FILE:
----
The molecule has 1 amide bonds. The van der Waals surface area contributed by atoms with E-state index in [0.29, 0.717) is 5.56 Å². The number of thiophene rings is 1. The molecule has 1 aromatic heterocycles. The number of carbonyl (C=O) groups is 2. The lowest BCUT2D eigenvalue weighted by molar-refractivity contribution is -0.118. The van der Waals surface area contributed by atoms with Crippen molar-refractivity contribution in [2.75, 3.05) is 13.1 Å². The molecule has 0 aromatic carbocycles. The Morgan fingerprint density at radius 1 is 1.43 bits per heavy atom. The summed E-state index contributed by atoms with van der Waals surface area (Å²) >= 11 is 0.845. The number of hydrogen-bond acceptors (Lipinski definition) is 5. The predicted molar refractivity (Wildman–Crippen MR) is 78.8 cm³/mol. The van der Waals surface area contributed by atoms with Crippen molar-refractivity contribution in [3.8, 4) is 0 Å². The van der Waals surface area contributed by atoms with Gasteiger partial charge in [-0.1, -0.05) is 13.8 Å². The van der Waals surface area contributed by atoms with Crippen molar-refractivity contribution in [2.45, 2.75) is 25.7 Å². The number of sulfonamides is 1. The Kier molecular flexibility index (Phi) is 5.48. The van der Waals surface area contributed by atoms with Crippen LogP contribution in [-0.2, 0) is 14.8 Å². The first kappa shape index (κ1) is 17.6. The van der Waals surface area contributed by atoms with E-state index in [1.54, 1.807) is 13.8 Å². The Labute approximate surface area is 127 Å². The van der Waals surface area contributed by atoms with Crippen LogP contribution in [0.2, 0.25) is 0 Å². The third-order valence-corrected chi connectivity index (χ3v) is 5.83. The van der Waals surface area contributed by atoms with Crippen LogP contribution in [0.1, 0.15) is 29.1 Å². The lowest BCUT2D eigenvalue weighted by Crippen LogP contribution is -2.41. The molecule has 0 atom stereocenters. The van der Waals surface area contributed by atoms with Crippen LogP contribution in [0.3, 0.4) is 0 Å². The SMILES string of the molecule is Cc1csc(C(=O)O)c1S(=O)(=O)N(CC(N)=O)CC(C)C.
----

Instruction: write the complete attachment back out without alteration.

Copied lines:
The molecule has 1 amide bonds. The van der Waals surface area contributed by atoms with E-state index in [0.29, 0.717) is 5.56 Å². The number of thiophene rings is 1. The molecule has 1 aromatic heterocycles. The number of carbonyl (C=O) groups is 2. The lowest BCUT2D eigenvalue weighted by molar-refractivity contribution is -0.118. The van der Waals surface area contributed by atoms with Crippen molar-refractivity contribution in [2.75, 3.05) is 13.1 Å². The molecule has 0 aromatic carbocycles. The Morgan fingerprint density at radius 1 is 1.43 bits per heavy atom. The summed E-state index contributed by atoms with van der Waals surface area (Å²) >= 11 is 0.845. The number of hydrogen-bond acceptors (Lipinski definition) is 5. The predicted molar refractivity (Wildman–Crippen MR) is 78.8 cm³/mol. The van der Waals surface area contributed by atoms with Crippen molar-refractivity contribution in [3.8, 4) is 0 Å². The van der Waals surface area contributed by atoms with Gasteiger partial charge in [-0.1, -0.05) is 13.8 Å². The van der Waals surface area contributed by atoms with Crippen molar-refractivity contribution in [2.45, 2.75) is 25.7 Å². The number of sulfonamides is 1. The Kier molecular flexibility index (Phi) is 5.48. The van der Waals surface area contributed by atoms with Crippen LogP contribution in [-0.2, 0) is 14.8 Å². The first kappa shape index (κ1) is 17.6. The van der Waals surface area contributed by atoms with E-state index in [1.54, 1.807) is 13.8 Å². The Labute approximate surface area is 127 Å². The van der Waals surface area contributed by atoms with Crippen LogP contribution in [0.2, 0.25) is 0 Å². The third-order valence-corrected chi connectivity index (χ3v) is 5.83. The van der Waals surface area contributed by atoms with Crippen LogP contribution in [0.1, 0.15) is 29.1 Å². The lowest BCUT2D eigenvalue weighted by Crippen LogP contribution is -2.41. The molecule has 0 atom stereocenters. The van der Waals surface area contributed by atoms with Crippen LogP contribution in [0.3, 0.4) is 0 Å². The SMILES string of the molecule is Cc1csc(C(=O)O)c1S(=O)(=O)N(CC(N)=O)CC(C)C.